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'Hana’s Suitcase' at Seattle Children’s Theatre tells a true and inspiring detective story about the Holocaust

Hana's Suitcase runs through Feb 7th and is recommended for ages 10 and up.



Seattle Children’s Theatre has been a crown jewel of children’s entertainment in our city for several decades. Parents have come to depend on it for fun family outings, exposure to the arts and revisiting favorite stories in new ways. However, sometimes SCT offers up an experience that transcends entertainment and can actually alter both the self-perception and worldview of our children. Hana’s Suitcase is one such experience.


The play adapted by Emil Sher, based on the book by Karen Levine, is based on true events from both Czechoslovakia in WWII and in present day Tokyo. Fumiko Isioka is the curator of the Holocaust Education Center in Tokyo. The Center receives several artifacts from the Auschwitz for exhibition, and one of these items is Hana’s suitcase. The students who visit the center are intrigued by the suitcase that simply bears Hana’s name, birthdate, and the word waisenkind which means orphan. The children urge Ishioka to find out more about Hana, and the search for details begins. The first half of the play ends with the exciting news that Ishioka has learned that Hana’s brother, George Brady, survived the war and is living in Toronto.


The second half of the play is more somber. Ishioka reads a letter from George Brady that tells Hana’s story while the story is simultaneously portrayed by actors on stage. While there is no ignoring the facts of Hana’s short life, the play focuses on bringing Hana to life and making her a relatable figure for kids today. We learn about what she liked to do, who her friends were, things she was scared of and things she dreamed about. In short, the audience along with the kids at Tokyo’s Holocaust Education Center learns that Hana is just like kids today, no matter where they live.


Hana’s Suitcase is an important story that needs to be told and remembered. It provides a marvelous opportunity for conversations and dialogue with older kids and teens. While my own eleven-year-old daughter knows the basic story of the Holocaust, she was shocked to learn how the gradual steps of oppression and prejudice led to genocide. For her the most heart-breaking moment was when Hana saw her friend Maria and waved but Maria was too afraid to wave back, too afraid to be associated with Hana and her Jewish family. The conversation led us to talk about people in our country today who are treated as different, as outsiders. Learning to recognize injustice when it happens to others and not just to us is the first step to making the world a better place.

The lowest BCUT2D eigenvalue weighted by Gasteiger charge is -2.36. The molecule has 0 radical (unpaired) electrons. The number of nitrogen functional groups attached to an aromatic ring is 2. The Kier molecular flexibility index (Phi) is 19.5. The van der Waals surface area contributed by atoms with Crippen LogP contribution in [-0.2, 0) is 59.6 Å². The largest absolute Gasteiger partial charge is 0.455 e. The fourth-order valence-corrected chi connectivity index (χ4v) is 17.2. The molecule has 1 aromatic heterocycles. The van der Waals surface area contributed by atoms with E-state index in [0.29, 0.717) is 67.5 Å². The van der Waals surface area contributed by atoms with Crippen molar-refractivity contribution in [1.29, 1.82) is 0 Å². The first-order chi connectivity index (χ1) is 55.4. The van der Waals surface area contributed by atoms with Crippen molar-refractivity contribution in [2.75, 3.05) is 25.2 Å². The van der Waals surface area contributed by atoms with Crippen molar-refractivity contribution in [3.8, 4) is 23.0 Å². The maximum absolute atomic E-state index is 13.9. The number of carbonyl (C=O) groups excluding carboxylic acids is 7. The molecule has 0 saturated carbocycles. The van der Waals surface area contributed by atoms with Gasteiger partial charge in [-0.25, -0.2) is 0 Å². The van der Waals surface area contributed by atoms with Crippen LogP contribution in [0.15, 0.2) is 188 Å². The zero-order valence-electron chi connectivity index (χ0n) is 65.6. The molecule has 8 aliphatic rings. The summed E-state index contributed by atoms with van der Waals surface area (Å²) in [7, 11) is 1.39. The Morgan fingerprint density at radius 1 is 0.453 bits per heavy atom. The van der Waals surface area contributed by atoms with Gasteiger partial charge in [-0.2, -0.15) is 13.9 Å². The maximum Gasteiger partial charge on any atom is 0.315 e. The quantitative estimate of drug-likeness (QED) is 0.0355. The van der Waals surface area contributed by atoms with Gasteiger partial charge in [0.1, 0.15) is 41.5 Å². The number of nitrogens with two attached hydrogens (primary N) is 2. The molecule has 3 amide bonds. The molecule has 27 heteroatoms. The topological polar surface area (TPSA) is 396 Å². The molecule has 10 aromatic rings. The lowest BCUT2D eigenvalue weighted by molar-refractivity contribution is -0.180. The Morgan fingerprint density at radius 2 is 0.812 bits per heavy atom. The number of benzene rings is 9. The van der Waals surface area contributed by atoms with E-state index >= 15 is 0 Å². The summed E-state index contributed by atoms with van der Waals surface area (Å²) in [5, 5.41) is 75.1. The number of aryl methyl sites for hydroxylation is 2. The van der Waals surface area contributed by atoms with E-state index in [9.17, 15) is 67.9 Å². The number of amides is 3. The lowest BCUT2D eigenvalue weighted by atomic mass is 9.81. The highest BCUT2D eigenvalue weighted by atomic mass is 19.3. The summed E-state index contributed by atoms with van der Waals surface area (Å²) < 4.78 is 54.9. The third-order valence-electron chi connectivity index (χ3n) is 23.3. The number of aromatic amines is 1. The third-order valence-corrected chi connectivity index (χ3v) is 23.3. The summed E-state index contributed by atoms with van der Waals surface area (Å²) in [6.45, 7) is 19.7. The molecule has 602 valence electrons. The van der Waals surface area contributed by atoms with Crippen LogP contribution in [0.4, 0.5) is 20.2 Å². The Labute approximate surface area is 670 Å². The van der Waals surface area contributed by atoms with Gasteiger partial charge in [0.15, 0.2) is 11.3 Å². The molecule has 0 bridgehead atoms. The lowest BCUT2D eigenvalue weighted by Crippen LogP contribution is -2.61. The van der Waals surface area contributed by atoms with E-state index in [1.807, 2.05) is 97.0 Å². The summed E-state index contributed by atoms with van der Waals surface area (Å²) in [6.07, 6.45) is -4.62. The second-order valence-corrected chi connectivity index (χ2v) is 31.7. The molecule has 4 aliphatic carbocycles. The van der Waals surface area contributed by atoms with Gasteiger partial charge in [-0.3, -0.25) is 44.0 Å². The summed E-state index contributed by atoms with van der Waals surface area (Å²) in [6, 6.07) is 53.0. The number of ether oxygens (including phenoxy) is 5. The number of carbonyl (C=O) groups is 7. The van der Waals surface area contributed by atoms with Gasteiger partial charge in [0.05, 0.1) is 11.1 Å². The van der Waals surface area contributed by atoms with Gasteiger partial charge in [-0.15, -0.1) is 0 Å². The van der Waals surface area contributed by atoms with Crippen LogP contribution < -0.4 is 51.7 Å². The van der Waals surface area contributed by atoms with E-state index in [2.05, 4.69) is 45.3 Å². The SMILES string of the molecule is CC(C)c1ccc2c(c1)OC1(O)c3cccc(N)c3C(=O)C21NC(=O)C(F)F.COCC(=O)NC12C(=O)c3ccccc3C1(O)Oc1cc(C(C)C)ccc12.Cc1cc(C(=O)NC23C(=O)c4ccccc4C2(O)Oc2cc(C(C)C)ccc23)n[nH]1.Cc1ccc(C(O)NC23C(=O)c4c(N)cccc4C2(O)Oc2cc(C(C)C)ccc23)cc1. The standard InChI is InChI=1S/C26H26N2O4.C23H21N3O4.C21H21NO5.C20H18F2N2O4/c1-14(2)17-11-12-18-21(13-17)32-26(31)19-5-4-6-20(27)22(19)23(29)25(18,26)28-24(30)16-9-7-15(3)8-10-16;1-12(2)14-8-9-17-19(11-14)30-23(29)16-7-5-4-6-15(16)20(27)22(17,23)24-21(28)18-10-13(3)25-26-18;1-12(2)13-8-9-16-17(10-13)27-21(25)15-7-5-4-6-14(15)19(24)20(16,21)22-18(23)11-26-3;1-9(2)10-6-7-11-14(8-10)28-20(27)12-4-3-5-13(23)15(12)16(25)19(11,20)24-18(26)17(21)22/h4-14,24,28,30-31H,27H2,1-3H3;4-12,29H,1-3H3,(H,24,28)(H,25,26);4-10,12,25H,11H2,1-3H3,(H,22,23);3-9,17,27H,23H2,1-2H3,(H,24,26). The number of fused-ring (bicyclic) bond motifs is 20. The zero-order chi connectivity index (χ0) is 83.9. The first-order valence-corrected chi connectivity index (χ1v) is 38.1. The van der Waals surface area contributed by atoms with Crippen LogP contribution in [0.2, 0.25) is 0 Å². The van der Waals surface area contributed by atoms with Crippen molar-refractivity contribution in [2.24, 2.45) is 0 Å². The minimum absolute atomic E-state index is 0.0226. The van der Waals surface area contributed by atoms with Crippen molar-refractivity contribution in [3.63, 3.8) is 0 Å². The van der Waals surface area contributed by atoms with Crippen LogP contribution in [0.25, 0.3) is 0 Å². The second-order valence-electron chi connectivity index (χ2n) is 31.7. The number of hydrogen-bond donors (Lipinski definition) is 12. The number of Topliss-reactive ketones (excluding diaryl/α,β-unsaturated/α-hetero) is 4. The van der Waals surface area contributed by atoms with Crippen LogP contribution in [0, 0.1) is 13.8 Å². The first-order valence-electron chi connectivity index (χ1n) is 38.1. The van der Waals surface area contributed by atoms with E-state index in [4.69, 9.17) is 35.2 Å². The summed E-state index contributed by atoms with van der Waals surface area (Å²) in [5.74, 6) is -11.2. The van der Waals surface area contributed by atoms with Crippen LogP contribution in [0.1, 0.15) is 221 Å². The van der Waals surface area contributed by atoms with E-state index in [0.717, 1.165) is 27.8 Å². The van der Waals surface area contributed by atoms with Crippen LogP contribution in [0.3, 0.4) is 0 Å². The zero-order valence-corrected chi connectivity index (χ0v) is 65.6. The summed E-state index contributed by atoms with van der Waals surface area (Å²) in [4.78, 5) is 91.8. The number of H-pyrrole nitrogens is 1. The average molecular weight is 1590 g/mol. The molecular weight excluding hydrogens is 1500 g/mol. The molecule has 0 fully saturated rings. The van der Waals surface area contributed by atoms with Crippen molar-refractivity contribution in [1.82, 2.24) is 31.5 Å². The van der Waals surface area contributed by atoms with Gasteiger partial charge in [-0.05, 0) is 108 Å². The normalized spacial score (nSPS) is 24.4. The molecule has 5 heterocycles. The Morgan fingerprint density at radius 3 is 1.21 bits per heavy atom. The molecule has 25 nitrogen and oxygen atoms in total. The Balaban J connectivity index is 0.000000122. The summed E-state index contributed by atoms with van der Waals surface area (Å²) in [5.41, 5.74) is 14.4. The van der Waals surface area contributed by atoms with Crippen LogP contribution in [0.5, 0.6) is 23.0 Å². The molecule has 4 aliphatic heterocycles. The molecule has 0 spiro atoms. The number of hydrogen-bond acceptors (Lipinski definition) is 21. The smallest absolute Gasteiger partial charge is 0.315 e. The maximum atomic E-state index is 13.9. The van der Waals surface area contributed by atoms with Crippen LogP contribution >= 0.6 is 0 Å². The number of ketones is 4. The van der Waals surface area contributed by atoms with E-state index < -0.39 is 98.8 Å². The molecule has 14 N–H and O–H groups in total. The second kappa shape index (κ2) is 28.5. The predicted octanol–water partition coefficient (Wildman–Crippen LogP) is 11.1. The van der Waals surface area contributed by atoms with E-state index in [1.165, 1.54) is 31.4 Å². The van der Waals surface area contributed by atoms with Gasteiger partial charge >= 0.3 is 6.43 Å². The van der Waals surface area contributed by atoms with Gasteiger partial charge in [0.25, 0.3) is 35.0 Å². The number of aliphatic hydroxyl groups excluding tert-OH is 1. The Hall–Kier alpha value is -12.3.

The audience on opening night was treated to a post-show Q&A with the real Fumiko Ishioka and the real George Brady. It is not something that either my daughter or I are likely to forget. For me, this experience left me with a great sense of hope for the future. Hana’s story will be remembered and retold over and over again all because of a handful of kids in Tokyo wanted to know more and their teacher was willing to do the work necessary to recover the story. 


The story of Hana and George Brady is compelling in its own right, but the production of the show takes it to a new level. The audience is carried along a very emotional road with the Japanese students that begins with curiosity and ends with empathy. The Japanese students Maiko and Akira, played to perfection by Lisa Truong and Jeff Ho are both the catalyst and the filter for the audience’s own emotional experience. We are as excited as they are with each new bit of information learned about Hana and also as reluctant to face the truth of her death. The mix of multimedia and live action on stage makes for a powerful combination. The show manages to portray the events of one of the most violent times in human history without ever showing actual violence on stage. The unspoken words are perhaps the most powerful of all.


Some show stick with you long after you leave the auditorium. My hope is that this play will resonate with the children of Seattle and wherever else it may show for a long time. In our modern world, learning empathy and finding commonalities with people who may seem very different from us are more important than ever. Learning to recognize injustice and speak up for those who are oppressed is our best hope for growing peace. While Hana’s story is one of epic proportions, the lessons learned applicable even on a small scale. The Nazis were the bullies, Hana and George were the bullied and Maria was the bystander who just watched it happen. It’s not enough to not be a bully, we must teach our kids that they have the power to stop bullies. We must speak up for the Hanas of our world or we may be left holding an empty suitcase.





Where: Seattle Children’s Theatre 201 Thomas Street, Seattle 98109


When: Thurs. 7pm, Fri. 7pm, Sat. 2pm & 5:30pm, Sun 2pm through Feb. 7th


Cost: Child $22-$33, Adult $22-$40 depending on show date & time


Contact: www.sct.org, 206-441-3322, tickets@sct.org



Kelly Rogers Flynt is a freelance writer based out of Lake Forest Park and the mother of children ages eleven and fourteen who are learning empathy through reading, travel, and great plays like Hana’s Suitcase.

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